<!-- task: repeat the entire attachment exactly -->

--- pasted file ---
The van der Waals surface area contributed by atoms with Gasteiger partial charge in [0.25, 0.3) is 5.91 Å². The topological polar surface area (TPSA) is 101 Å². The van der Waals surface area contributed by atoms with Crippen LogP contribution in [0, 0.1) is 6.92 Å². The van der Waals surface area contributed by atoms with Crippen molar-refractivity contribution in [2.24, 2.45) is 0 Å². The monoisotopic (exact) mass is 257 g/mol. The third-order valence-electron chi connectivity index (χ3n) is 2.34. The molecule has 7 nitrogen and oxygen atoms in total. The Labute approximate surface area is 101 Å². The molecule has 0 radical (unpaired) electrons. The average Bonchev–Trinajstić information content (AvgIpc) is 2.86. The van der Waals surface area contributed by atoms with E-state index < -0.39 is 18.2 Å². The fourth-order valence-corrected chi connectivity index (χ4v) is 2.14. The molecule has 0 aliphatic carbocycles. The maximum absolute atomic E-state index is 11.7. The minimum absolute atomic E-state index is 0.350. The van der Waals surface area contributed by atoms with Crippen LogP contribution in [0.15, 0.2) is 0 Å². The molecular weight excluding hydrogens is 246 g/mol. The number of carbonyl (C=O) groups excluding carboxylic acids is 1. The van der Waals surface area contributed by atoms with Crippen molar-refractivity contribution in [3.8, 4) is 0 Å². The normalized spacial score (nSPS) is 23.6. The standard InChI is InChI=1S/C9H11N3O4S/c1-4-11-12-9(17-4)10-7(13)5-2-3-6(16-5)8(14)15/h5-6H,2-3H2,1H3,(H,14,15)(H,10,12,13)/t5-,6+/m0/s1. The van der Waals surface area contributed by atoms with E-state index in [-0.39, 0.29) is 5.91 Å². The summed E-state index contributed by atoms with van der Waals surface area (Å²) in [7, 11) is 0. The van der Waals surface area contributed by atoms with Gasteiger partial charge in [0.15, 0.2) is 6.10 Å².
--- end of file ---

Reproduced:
The van der Waals surface area contributed by atoms with Gasteiger partial charge in [0.25, 0.3) is 5.91 Å². The topological polar surface area (TPSA) is 101 Å². The van der Waals surface area contributed by atoms with Crippen LogP contribution in [0, 0.1) is 6.92 Å². The van der Waals surface area contributed by atoms with Crippen molar-refractivity contribution in [2.24, 2.45) is 0 Å². The monoisotopic (exact) mass is 257 g/mol. The third-order valence-electron chi connectivity index (χ3n) is 2.34. The molecule has 7 nitrogen and oxygen atoms in total. The Labute approximate surface area is 101 Å². The molecule has 0 radical (unpaired) electrons. The average Bonchev–Trinajstić information content (AvgIpc) is 2.86. The van der Waals surface area contributed by atoms with E-state index < -0.39 is 18.2 Å². The fourth-order valence-corrected chi connectivity index (χ4v) is 2.14. The molecule has 0 aliphatic carbocycles. The maximum absolute atomic E-state index is 11.7. The minimum absolute atomic E-state index is 0.350. The van der Waals surface area contributed by atoms with Crippen LogP contribution in [0.15, 0.2) is 0 Å². The molecular weight excluding hydrogens is 246 g/mol. The number of carbonyl (C=O) groups excluding carboxylic acids is 1. The van der Waals surface area contributed by atoms with Crippen molar-refractivity contribution in [3.8, 4) is 0 Å². The normalized spacial score (nSPS) is 23.6. The standard InChI is InChI=1S/C9H11N3O4S/c1-4-11-12-9(17-4)10-7(13)5-2-3-6(16-5)8(14)15/h5-6H,2-3H2,1H3,(H,14,15)(H,10,12,13)/t5-,6+/m0/s1. The van der Waals surface area contributed by atoms with E-state index in [-0.39, 0.29) is 5.91 Å². The summed E-state index contributed by atoms with van der Waals surface area (Å²) in [7, 11) is 0. The van der Waals surface area contributed by atoms with Gasteiger partial charge in [0.15, 0.2) is 6.10 Å².